NV’s GaMaBa nominees down to just one
Adolfo Pacnal Quiwegh, a widely known Bugkalot tribal leader and cultural expert from Brgy. Pelaway of Nueva Vizcaya’s southernmost municipality of Alfonso Castañeda, succumbed to death last March 13 after his long battle with multiple chronic diseases. He was 89 years old.
He passed away while waiting for the result of his nomination for the National Living Treasures Award, alternatively known as “Gawad sa Manlilikha ng Bayan” (GaMaBa), under the auspices of the National Commission for Culture and the Arts (NCCA), as institutionalized through Republic Act No. 7355.
He is survived by his wife, Sublina Kidmay Quiwegh, who is also a nominee for the said award, and their three-generation descendants.
As conceptualized, a “Manlilikha ng Bayan” is “a Filipino citizen engaged in any uniquely Filipino traditional art, whose distinctive skills have reached a high level of technical excellence and have been passed on to and widely practiced by the present generation in his/her community with the same degree of technical and artistic competence.”
Supervising Tourism Operations Officer Marichelle Orden Costales, Chief of the Provincial Tourism and Culture Office, said, “It was only by chance that I learned about the program during one of my official visits to the NCCA.” She then immediately mobilized her staff to conduct intensive research on the program, and identify and document potential nominees.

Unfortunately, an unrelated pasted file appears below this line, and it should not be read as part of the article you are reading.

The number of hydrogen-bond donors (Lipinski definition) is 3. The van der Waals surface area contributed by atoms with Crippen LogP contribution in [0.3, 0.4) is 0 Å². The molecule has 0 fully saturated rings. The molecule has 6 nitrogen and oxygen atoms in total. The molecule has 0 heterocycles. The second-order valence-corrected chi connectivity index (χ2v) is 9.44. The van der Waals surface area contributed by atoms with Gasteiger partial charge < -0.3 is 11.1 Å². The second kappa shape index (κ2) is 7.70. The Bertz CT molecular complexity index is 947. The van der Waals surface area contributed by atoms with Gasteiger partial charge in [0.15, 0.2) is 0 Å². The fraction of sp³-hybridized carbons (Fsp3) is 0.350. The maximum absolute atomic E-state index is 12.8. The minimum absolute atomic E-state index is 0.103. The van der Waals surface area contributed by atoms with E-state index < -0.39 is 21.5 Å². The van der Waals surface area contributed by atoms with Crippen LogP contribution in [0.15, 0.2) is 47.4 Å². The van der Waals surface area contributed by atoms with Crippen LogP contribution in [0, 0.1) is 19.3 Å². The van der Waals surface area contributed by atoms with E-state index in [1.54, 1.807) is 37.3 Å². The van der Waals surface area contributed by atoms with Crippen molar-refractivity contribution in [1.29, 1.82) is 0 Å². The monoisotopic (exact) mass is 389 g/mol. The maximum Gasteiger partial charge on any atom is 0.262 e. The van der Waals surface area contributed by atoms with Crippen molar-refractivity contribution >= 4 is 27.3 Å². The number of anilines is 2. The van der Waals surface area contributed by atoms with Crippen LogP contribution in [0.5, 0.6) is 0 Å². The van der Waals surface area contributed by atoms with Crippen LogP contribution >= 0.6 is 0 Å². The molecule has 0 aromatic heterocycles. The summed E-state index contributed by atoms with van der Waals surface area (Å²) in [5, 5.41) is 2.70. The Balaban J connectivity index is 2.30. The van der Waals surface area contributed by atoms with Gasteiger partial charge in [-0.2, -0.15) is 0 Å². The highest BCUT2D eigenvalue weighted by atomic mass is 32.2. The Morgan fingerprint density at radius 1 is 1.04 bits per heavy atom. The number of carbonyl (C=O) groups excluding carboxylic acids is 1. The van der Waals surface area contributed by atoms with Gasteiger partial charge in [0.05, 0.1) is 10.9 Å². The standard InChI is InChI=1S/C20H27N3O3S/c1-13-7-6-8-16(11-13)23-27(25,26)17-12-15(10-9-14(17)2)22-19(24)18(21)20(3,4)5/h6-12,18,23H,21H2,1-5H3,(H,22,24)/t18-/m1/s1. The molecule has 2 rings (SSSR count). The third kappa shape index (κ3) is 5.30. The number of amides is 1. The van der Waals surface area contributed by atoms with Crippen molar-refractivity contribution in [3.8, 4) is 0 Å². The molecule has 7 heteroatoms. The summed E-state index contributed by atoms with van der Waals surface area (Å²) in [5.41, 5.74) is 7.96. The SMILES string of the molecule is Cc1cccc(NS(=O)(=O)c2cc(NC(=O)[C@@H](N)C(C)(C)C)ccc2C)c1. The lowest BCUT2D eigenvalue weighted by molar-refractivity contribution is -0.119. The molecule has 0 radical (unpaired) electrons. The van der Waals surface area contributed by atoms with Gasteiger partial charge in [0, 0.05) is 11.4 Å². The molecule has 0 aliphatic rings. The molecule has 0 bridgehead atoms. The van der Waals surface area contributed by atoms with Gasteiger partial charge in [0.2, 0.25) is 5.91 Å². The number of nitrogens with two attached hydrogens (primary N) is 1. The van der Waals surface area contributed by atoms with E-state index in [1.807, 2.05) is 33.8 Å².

Governor Carlos M. Padilla who also personally knew the Quiwegh couple and their native crafts pushed the initiative.
Both are well known among their fellow tribal members as experts in making Bugkalot native attires and accessories, having been in the trade for more than five decades.
Mr. Quiwegh’s notable indigenous products include: (a) native attire accessories: “Kaget”, a brass belt worn by male and female Bugkalots; “Kina-vet”/”Kina wit”, a manually chained set of brass wires; and “Tukbed”, a headdress made of Hornbill’s beak; (b) musical instruments: “Kulising at Sepalat”, a Bamboo guitar with accompanying stick; “Gisada”, a two-string wooden violin; and “Tulale”, a Bamboo flute; and (c) weaponry: “Kaluban”, a machete wood casing ornamented with shells, beads, and horsehair; “Kingkong”, a Bugkalot shield made of hardwood; spears; and bows and arrows.